Human Rights Day soundtrack
After President Duterte threatened to launch a crackdown against legal mass organizations for allegedly conspiring with communist insurgents, don’t expect the country’s human rights situation to improve any time soon. With the drug war in place and the military calling the shots in Mindanao, let alone the political persecution of Chief Justice Maria Lourdes Sereno and Ombudsman Conchita Carpio Morales, Filipinos have every reason to believe that the President is setting the stage toward a Marcosian dictatorship disguised as “revolutionary government.”
In a society where impunity reigns, music plays an important role in exposing state repression and encouraging collective resistance. Although rousing the people’s consciousness—especially a nation blinded by fanaticism—is a long and difficult process, becoming familiar with some of the songs and artists is a good place to start.
So here are 10 local songs in commemoration of the upcoming International Human Rights Day on Dec. 10.
“Pahayagan” by Musikang Bayan. Penned by Empiel Palma, this song is a gut-wrenching depiction of the rampant extrajudicial killings in the country.
“Batingaw” by Asin. An evocative song from the “Karapatang Pantao” compilation album that calls for respect of human rights.
“Hindi Tulad ng Ibon” by Joel Costa Malabanan. Eight years after the Maguindanao massacre, this song remains relevant today as journalist killings continue under the Duterte administration.
“Warning” by Chikoy Pura. As the title suggests, the song is a warning against state-sanctioned killings and torture of unarmed activists and civilians.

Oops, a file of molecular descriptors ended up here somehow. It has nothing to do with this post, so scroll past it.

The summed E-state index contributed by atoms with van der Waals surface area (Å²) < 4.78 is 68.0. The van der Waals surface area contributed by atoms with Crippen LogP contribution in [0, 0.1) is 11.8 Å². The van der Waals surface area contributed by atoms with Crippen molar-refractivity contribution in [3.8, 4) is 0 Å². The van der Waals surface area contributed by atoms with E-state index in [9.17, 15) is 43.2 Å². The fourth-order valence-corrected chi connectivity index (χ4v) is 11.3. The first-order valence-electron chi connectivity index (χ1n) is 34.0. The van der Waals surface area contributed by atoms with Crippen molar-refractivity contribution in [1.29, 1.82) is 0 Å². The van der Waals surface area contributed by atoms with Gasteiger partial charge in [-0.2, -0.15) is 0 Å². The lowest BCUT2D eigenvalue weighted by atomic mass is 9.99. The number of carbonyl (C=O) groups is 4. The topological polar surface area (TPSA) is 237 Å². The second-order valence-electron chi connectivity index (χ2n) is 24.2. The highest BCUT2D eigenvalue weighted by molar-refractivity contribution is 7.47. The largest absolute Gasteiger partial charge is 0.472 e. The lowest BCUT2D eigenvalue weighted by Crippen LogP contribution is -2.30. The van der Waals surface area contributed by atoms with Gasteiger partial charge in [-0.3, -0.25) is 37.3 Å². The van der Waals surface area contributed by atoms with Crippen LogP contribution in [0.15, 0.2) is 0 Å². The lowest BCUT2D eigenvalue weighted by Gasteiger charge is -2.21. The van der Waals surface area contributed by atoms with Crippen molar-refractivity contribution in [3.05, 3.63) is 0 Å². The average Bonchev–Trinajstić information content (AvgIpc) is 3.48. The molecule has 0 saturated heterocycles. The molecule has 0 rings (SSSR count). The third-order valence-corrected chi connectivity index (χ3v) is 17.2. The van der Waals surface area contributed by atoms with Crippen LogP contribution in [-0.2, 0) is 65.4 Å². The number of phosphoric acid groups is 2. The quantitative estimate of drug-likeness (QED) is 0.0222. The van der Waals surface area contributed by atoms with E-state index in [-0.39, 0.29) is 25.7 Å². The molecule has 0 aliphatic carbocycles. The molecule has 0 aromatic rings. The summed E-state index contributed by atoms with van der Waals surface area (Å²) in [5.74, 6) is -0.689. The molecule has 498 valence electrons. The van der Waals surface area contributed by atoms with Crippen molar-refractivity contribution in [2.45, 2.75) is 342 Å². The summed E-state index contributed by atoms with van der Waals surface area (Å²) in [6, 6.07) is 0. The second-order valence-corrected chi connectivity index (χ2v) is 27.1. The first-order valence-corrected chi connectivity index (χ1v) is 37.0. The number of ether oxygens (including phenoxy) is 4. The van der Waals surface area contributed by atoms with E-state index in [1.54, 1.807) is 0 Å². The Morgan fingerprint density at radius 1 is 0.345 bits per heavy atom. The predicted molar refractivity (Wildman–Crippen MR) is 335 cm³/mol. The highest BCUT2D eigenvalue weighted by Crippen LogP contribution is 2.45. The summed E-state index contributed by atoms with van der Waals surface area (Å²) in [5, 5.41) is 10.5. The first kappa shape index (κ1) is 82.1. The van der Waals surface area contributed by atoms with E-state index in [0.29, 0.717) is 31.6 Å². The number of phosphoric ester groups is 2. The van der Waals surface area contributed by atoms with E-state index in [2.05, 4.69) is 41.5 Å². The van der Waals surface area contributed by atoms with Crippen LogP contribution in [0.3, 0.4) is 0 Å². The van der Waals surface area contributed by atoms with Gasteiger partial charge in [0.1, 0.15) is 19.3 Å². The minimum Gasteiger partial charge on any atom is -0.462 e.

“Payatas” by Musikang Bayan. Danny Fabella wrote this powerful song for the “Anak ng Bayan” album that tackles the urban poor struggle for decent housing.
“Me in the Middle” by Wuds. A punk anthem from one of the forefathers of Filipino punk scene, it depicts the plight of the internal refugees or bakwit.
“Ikaw na may Baril” by Joey Ayala. Another song from the “Karapatang Pantao” album, it reminds law enforcers and the military that they carry a greater burden of responsibility.
“Sag od Lupao” by Buklod. Susan Fernandez-Magno sang this heartrending tribute to the victims of Lupao massacre in Nueva Ecija, where the state security forces under former president Corazon Aquino murdered 17 peasants in 1987.
“Halina” by Jess Santiago. A protest song about the lives of three different individuals—a worker, a peasant and an urban poor—who were all victims of human rights violations.
“Minsan Karaniwang Tao” by The Jerks. From “The Jerks Live” album, this song tells how repeated human rights abuses can transform a common man from submission to rage.
We can’t expect a proud fascist like President Duterte to uphold human rights and dignity. It is therefore our responsibility as members of this society to fulfill this.
Karapatang pantao, ipaglaban!
DANIEL ALOC, Gardenia Valley, Molino, Bacoor, Cavite, email@example.com
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